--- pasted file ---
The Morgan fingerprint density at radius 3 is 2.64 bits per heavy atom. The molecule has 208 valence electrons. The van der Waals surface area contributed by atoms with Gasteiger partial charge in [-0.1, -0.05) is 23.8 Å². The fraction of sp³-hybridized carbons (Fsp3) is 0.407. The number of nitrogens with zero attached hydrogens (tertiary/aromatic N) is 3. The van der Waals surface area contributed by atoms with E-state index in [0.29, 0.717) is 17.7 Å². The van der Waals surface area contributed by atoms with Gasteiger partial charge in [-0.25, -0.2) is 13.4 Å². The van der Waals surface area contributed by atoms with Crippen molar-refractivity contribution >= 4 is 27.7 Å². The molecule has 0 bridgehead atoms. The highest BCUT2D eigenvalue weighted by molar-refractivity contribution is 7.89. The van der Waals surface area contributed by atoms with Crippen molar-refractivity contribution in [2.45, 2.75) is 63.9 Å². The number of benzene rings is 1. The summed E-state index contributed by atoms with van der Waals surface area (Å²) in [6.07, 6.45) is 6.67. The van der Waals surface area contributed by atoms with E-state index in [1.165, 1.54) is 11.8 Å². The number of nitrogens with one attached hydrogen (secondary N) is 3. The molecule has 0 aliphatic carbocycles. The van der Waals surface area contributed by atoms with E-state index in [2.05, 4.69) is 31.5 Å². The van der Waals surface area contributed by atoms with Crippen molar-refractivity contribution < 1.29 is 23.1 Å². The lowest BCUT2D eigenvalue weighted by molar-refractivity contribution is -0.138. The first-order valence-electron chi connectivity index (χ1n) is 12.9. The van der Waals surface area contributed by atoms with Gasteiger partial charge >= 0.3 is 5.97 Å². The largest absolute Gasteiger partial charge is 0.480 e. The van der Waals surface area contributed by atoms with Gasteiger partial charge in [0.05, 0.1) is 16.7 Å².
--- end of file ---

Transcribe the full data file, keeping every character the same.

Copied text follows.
The Morgan fingerprint density at radius 3 is 2.64 bits per heavy atom. The molecule has 208 valence electrons. The van der Waals surface area contributed by atoms with Gasteiger partial charge in [-0.1, -0.05) is 23.8 Å². The fraction of sp³-hybridized carbons (Fsp3) is 0.407. The number of nitrogens with zero attached hydrogens (tertiary/aromatic N) is 3. The van der Waals surface area contributed by atoms with E-state index in [0.29, 0.717) is 17.7 Å². The van der Waals surface area contributed by atoms with Gasteiger partial charge in [-0.25, -0.2) is 13.4 Å². The van der Waals surface area contributed by atoms with Crippen molar-refractivity contribution >= 4 is 27.7 Å². The molecule has 0 bridgehead atoms. The highest BCUT2D eigenvalue weighted by molar-refractivity contribution is 7.89. The van der Waals surface area contributed by atoms with Crippen molar-refractivity contribution in [2.45, 2.75) is 63.9 Å². The number of benzene rings is 1. The summed E-state index contributed by atoms with van der Waals surface area (Å²) in [6.07, 6.45) is 6.67. The van der Waals surface area contributed by atoms with E-state index in [1.165, 1.54) is 11.8 Å². The number of nitrogens with one attached hydrogen (secondary N) is 3. The molecule has 0 aliphatic carbocycles. The van der Waals surface area contributed by atoms with E-state index in [2.05, 4.69) is 31.5 Å². The van der Waals surface area contributed by atoms with Crippen molar-refractivity contribution < 1.29 is 23.1 Å². The lowest BCUT2D eigenvalue weighted by molar-refractivity contribution is -0.138. The first-order valence-electron chi connectivity index (χ1n) is 12.9. The van der Waals surface area contributed by atoms with Gasteiger partial charge >= 0.3 is 5.97 Å². The largest absolute Gasteiger partial charge is 0.480 e. The van der Waals surface area contributed by atoms with Gasteiger partial charge in [0.05, 0.1) is 16.7 Å².